and include information about this in the budget justification section 
of the application. In addition, applicants should think about how to 
structure informed consent statements and other human subjects 
procedures given the potential for wider use of data collected under 
this award.

STANDARDS FOR PRIVACY OF INDIVIDUALLY IDENTIFIABLE HEALTH INFORMATION:  
The Department of Health and Human Services (DHHS) issued final 
modification to the “Standards for Privacy of Individually Identifiable 
Health Information”, the “Privacy Rule,” on August 14, 2002.  The 
Privacy Rule is a federal regulation under the Health Insurance 
Portability and Accountability Act (HIPAA) of 1996 that governs the 
protection of individually identifiable health information, and is 
administered and enforced by the DHHS Office for Civil Rights (OCR). 
Those who must comply with the Privacy Rule (classified under the Rule 
as “covered entities”) must do so by April 14, 2003 (with the exception 
of small health plans which have an extra year to comply).  

Decisions about applicability and implementation of the Privacy Rule 
reside with the researcher and his/her institution. The OCR website 
(http://www.hhs.gov/ocr/) provides information on the Privacy Rule, 
including a complete Regulation Text and a set of decision tools on “Am 
I a covered entity?”  Information on the impact of the HIPAA Privacy 
Rule on NIH processes involving the review, funding, and progress 
monitoring of grants, cooperative agreements, and research contracts 
can be found at 
http://grants.nih.gov/grants/guide/notice-files/NOT-OD-03-025.html.

URLs IN NIH GRANT APPLICATIONS OR APPENDICES: All applications and 
proposals for NIH funding must be self-contained within specified page 
limitations. Unless otherwise specified in an NIH solicitation, 
Internet addresses (URLs) should not be used to provide information 
necessary to the review because reviewers are under no obligation to 
view the Internet sites.   Furthermore, we caution reviewers that their 
anonymity may be compromised when they directly access an Internet 
site.

HEALTHY PEOPLE 2010: The Public Health Service (PHS) is committed to 
achieving the health promotion and disease prevention objectives of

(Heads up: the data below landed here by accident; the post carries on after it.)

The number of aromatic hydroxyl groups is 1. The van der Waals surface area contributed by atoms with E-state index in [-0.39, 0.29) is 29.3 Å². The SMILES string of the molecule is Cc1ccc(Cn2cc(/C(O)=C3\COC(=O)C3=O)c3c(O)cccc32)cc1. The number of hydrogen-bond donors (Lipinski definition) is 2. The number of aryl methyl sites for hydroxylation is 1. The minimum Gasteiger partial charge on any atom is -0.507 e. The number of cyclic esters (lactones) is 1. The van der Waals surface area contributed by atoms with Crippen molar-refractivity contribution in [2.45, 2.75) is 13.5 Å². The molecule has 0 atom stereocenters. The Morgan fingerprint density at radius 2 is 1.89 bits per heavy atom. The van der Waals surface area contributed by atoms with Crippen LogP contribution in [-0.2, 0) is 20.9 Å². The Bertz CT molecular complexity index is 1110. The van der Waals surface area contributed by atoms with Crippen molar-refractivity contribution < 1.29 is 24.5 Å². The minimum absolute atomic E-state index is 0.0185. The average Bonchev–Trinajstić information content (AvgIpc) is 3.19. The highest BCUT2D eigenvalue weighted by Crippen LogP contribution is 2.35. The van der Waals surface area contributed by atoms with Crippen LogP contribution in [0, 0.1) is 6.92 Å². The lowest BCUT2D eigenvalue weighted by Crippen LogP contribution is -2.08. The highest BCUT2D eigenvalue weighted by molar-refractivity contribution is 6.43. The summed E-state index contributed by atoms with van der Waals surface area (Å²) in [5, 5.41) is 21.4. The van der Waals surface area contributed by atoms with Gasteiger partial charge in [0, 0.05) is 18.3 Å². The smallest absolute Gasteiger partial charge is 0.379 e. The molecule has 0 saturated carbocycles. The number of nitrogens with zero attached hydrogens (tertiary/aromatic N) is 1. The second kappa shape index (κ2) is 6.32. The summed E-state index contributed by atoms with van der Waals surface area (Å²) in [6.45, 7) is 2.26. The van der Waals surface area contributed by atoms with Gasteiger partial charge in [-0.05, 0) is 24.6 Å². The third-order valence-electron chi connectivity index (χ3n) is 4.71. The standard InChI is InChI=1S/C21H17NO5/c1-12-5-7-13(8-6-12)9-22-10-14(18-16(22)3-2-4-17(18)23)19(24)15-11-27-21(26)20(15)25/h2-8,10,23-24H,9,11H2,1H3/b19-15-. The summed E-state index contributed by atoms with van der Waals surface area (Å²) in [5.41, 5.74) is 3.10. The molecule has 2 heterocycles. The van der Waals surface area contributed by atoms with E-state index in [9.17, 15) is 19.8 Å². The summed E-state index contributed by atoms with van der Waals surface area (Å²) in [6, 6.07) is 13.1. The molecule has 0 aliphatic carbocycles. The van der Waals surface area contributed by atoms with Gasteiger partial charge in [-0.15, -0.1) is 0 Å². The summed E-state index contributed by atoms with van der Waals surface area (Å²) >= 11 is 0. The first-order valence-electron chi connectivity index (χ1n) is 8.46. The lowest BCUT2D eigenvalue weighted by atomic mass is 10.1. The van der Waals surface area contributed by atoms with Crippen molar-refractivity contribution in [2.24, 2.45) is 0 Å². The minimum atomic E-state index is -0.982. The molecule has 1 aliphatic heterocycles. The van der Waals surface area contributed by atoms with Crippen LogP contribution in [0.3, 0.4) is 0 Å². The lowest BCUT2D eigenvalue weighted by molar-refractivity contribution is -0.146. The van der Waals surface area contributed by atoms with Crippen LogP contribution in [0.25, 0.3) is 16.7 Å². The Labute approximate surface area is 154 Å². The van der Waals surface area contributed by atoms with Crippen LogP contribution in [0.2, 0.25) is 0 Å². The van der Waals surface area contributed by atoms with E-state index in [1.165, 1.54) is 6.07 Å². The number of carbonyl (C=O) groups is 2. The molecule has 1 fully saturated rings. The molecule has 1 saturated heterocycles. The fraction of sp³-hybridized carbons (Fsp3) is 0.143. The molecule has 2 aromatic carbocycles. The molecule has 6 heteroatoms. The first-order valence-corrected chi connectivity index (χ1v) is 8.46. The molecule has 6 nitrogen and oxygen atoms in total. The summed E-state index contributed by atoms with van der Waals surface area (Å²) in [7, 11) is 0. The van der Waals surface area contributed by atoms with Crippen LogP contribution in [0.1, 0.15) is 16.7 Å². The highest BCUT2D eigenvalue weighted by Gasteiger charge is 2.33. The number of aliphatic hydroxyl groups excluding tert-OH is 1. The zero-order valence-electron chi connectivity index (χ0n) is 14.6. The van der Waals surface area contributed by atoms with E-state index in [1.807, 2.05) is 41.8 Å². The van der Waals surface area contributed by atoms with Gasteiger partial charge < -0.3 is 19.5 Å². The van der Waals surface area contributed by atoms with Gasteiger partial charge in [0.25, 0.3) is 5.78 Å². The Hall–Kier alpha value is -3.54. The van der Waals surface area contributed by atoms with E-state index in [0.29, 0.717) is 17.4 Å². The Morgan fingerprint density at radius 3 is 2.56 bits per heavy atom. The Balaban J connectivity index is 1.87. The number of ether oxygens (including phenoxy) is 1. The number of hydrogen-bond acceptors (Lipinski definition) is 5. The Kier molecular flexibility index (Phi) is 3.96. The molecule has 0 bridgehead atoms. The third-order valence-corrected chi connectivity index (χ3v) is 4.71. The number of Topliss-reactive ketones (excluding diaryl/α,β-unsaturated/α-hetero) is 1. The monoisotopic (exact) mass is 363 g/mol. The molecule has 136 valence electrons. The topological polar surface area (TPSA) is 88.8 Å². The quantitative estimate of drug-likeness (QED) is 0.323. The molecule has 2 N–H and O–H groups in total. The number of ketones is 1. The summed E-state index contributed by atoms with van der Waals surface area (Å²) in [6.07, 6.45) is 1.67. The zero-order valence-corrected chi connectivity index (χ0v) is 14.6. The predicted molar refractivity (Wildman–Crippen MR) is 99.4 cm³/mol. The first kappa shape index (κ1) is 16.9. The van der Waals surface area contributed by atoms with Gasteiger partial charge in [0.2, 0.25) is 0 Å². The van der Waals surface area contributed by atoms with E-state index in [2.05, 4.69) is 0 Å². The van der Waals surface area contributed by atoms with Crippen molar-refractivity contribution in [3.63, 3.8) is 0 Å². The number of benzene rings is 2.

"Healthy People 2010," a PHS-led national activity for setting priority 
areas. This RFA is related to one or more of the priority areas. 
Potential applicants may obtain a copy of "Healthy People 2010" at 
http://www.healthypeople.gov/.

AUTHORITY AND REGULATIONS: This program is described in the Catalog of 
Federal Domestic Assistance at http://www.cfda.gov/ and is not subject 
to the intergovernmental review requirements of Executive Order 12372 
or Health Systems Agency review.  Awards are made under the 
authorization of Sections 301 and 405 of the Public Health Service Act 
as amended (42 USC 241 and 284and under Federal Regulations 42 CFR 52 
and 45 CFR Parts 74 and 92. All awards are subject to the terms and 
conditions, cost principles, and other considerations described in the 
NIH Grants Policy Statement.  The NIH Grants Policy Statement can be 
found at http://grants.nih.gov/grants/policy/policy.htm 

The PHS strongly encourages all grant recipients to provide a smoke-
free workplace and discourage the use of all tobacco products.  In 
addition, Public Law 103-227, the Pro-Children Act of 1994, prohibits 
smoking in certain facilities (or in some cases, any portion of a 
facility) in which regular or routine education, library, day care, 
health care, or early childhood development services are provided to 
children.  This is consistent with the PHS mission to protect and 
advance the physical and mental health of the American people.